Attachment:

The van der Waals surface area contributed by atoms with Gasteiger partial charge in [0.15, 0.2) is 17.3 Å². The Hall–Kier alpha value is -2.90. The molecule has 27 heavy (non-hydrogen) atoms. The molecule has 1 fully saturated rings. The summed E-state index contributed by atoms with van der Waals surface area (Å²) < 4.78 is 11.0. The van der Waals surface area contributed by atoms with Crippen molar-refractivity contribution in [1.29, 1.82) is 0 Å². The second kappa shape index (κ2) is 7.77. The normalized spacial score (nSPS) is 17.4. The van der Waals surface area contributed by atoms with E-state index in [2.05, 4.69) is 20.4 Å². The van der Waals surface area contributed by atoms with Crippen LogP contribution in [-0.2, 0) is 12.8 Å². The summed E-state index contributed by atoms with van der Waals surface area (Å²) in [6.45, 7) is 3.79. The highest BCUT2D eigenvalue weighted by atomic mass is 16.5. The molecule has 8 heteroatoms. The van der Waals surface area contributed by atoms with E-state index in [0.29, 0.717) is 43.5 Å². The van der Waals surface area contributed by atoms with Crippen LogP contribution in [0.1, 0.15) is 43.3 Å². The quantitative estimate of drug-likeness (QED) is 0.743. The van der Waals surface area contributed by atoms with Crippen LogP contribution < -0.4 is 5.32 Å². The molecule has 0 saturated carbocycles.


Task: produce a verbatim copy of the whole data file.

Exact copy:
The van der Waals surface area contributed by atoms with Gasteiger partial charge in [0.15, 0.2) is 17.3 Å². The Hall–Kier alpha value is -2.90. The molecule has 27 heavy (non-hydrogen) atoms. The molecule has 1 fully saturated rings. The summed E-state index contributed by atoms with van der Waals surface area (Å²) < 4.78 is 11.0. The van der Waals surface area contributed by atoms with Crippen molar-refractivity contribution in [1.29, 1.82) is 0 Å². The second kappa shape index (κ2) is 7.77. The normalized spacial score (nSPS) is 17.4. The van der Waals surface area contributed by atoms with E-state index in [2.05, 4.69) is 20.4 Å². The van der Waals surface area contributed by atoms with Crippen LogP contribution in [-0.2, 0) is 12.8 Å². The summed E-state index contributed by atoms with van der Waals surface area (Å²) in [6.45, 7) is 3.79. The highest BCUT2D eigenvalue weighted by atomic mass is 16.5. The molecule has 8 heteroatoms. The van der Waals surface area contributed by atoms with E-state index in [0.29, 0.717) is 43.5 Å². The van der Waals surface area contributed by atoms with Crippen LogP contribution in [0.1, 0.15) is 43.3 Å². The quantitative estimate of drug-likeness (QED) is 0.743. The van der Waals surface area contributed by atoms with Crippen LogP contribution < -0.4 is 5.32 Å². The molecule has 0 saturated carbocycles.